WatchDog for Raspberry Pi

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Debian / Raspberry Pi

Bild: jarmoluk /

for a Raspberry Pi used in remote, automated systems watchdog timers are essential.

“A watchdog timer (sometimes called a computer operating properly or COP timer, or simply a watchdog) is an electronic timer that is used to detect and recover from computer malfunctions. During normal operation, the computer regularly resets the watchdog timer to prevent it from elapsing, or “timing out”. If, due to a hardware fault or program error, the computer fails to reset the watchdog, the timer will elapse and generate a timeout signal. The timeout signal is used to initiate corrective action or actions. The corrective actions typically include placing the computer system in a safe state and restoring normal system operation.” (Wikipedia)
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einfaches Debian Jessie mit hüpschem XFCE

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einfaches Debian Jessie mit hüpschem XFCEin den letzten tagen hab ich ein paar alte laptops und schwachbrüstige nettops mit Debian Jessie und einem hüpschen XFCE bestückt. hüpsch hier meint mit Greybird Theme und Faenza Icons.

nachdem ich wahrscheinlich in die verlegenheit komme das noch öfters zu tun oder wahrscheinlich sogar danach gefragt werde, wie ich denn das bewerkstelligt habe, darf ich das in diesem blog-eintrag für die nachwelt festhalten.

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kostveraechterwas mich schon seit längerem stört, daß mein USB-kartenleser keine karten mehr erkennt (eigentlich alle auf allen rechnern), außer, man steckt ihn mit geladener karte frisch an oder die karte steckt schon während des bootens drinnen.

dieses problem ist auch ausführlich hier beschreiben. ich selbst kann mich nicht mehr erinnern, seit wann dieses fehlerbild aufgetreten ist.

die lösung dazu ist jedenfalls ganz einfach: kernel polling aufdrehen.

echo 'ACTION=="add", ATTR{removable}=="1", ATTR{events_poll_msecs}=="-1", ATTR{events_poll_msecs}="2000"' > /etc/udev/rules.d/61-removable-storage-polling.rules

bleibt der nachwelt herauszufinden, warum denn das plötzlich nicht mehr so ohne weiteres zutun funktioniert hat.

Apache 2.2 on Debian Wheezy w/ PHP-FPM, FastCGI, APC and a kind of suEXEC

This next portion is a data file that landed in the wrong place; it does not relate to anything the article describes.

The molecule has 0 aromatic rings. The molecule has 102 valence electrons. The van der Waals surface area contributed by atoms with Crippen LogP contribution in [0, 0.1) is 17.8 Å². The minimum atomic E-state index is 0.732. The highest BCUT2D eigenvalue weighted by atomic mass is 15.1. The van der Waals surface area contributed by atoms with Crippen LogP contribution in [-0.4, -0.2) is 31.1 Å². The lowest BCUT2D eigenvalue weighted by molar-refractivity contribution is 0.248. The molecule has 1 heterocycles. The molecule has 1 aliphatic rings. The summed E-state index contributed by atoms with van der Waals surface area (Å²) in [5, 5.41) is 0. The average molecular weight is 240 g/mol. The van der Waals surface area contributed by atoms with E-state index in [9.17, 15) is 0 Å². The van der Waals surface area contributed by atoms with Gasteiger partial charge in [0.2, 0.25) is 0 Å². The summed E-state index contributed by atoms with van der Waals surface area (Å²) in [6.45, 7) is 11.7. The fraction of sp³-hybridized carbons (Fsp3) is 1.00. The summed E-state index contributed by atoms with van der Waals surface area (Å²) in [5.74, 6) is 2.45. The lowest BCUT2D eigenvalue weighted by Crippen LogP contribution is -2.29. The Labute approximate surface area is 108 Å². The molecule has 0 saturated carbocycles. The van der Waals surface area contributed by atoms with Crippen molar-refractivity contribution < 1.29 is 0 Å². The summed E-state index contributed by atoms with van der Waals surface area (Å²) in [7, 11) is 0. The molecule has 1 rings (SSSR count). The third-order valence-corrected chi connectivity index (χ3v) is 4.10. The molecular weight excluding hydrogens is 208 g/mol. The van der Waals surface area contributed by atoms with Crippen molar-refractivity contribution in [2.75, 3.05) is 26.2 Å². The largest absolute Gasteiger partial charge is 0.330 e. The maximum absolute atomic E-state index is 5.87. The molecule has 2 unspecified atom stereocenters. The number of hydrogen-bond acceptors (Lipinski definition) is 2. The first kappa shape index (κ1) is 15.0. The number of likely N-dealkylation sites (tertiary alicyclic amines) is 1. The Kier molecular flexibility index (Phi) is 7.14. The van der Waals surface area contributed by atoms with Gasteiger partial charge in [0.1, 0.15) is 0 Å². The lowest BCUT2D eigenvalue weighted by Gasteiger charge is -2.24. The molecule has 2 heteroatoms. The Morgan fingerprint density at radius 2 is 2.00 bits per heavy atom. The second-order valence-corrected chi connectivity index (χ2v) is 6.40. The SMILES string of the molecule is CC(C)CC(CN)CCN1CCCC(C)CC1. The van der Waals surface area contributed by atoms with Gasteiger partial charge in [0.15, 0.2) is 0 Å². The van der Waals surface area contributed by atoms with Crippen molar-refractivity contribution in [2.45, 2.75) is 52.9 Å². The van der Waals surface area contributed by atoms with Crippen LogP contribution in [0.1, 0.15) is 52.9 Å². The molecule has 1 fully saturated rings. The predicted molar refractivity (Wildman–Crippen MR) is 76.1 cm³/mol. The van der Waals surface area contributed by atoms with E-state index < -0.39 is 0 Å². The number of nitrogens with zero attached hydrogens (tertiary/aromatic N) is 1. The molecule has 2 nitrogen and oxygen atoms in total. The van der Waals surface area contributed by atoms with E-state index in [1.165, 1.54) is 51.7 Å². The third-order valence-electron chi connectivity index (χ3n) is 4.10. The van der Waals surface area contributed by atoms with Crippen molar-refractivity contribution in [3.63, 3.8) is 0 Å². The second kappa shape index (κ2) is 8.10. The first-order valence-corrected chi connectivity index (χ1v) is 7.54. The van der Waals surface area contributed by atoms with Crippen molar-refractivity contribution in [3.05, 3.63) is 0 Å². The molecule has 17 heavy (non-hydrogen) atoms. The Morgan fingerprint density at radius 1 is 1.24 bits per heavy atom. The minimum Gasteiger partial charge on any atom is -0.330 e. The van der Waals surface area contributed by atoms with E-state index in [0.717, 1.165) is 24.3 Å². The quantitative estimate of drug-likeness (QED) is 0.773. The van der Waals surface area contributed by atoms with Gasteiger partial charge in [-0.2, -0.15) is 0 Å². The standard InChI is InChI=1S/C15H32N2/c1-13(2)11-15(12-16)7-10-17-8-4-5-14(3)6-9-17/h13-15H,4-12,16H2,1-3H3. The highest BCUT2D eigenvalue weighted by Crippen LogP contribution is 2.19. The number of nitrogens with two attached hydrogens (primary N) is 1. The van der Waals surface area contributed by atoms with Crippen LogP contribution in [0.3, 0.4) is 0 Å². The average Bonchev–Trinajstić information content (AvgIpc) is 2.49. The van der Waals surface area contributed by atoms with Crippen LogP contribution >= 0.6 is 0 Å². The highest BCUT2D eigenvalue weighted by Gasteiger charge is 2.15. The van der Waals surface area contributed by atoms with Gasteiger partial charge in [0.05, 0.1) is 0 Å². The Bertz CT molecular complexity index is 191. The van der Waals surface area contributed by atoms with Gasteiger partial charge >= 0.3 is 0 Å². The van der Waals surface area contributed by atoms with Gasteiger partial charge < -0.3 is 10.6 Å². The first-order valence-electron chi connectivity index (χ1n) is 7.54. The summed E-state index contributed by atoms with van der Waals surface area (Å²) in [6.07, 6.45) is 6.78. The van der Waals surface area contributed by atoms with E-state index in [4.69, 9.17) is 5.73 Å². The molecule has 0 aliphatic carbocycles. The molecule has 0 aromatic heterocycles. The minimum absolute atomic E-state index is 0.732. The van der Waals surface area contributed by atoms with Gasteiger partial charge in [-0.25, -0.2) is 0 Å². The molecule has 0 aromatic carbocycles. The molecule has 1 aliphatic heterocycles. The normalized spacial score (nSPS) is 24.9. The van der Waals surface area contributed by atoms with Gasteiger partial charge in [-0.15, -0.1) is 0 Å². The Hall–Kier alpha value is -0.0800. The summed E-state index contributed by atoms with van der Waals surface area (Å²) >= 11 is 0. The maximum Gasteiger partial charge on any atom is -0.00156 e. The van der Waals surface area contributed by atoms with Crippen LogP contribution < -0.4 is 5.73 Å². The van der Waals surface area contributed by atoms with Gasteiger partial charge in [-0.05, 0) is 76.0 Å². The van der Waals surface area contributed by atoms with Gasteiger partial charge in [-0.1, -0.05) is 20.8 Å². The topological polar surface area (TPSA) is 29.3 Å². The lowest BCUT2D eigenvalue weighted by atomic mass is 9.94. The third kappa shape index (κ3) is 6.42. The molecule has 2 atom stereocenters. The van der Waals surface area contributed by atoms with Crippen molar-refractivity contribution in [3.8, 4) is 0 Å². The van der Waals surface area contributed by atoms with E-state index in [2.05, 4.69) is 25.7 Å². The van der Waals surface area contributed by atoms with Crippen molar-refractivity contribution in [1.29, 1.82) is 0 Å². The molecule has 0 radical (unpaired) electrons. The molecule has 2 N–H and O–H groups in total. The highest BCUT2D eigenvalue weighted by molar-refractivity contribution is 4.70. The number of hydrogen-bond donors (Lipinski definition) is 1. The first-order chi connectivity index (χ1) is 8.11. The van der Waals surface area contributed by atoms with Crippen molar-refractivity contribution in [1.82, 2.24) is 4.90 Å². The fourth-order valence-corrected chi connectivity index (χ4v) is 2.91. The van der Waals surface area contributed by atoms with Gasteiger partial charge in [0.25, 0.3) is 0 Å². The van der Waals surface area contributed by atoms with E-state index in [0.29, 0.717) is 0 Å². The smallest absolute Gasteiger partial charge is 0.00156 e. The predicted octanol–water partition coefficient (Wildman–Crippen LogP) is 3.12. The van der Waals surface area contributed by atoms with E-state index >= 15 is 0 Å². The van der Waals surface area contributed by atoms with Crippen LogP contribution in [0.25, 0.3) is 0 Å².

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Apache / Debian / PHP

won’t talk about pros and cons of PHP-FPM, FastCGI, APC and all that stuff, there are tons of articels around, see also the links below.

main urge was to speed up PHP with APC, get rid of preforked Apaches, run PHP scripts as their native user and many more.

just giving an overview how I’ve easily set it up here, having different “customers” programming their own PHP scripts and also Debian packages ready to run.

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force iptables to log into own logfile

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as Andrea described there is an easy way to force iptables to log into its own logfile. I’d like to sum it up in this post.

you need to change all your log-prefixes to have a unique keyword, e.g. netfilter as I do in the following example.

iptables -A INPUT -j LOG --log-prefix "netfilter in: "

afterwards just add some filter conditions for rsyslogd. place a file called 10-iptables.conf into /etc/rsyslog.d/ with the following content.

:msg, contains, "netfilter"	/var/log/iptables.log
:msg, contains, "netfilter"	~

both lines match on every log message containing netfilter, but first line writes it to /var/log/iptables.log and second line drops it to avoid further processing.

a good idea will be to enable logrotating that you’ll not got fucked up by a full /var-filesystem. just copy paste rsyslogs logrotating config. place a file called iptables into /etc/logrotate.d/ with the following content.

	rotate 4
		invoke-rc.d rsyslog rotate > /dev/null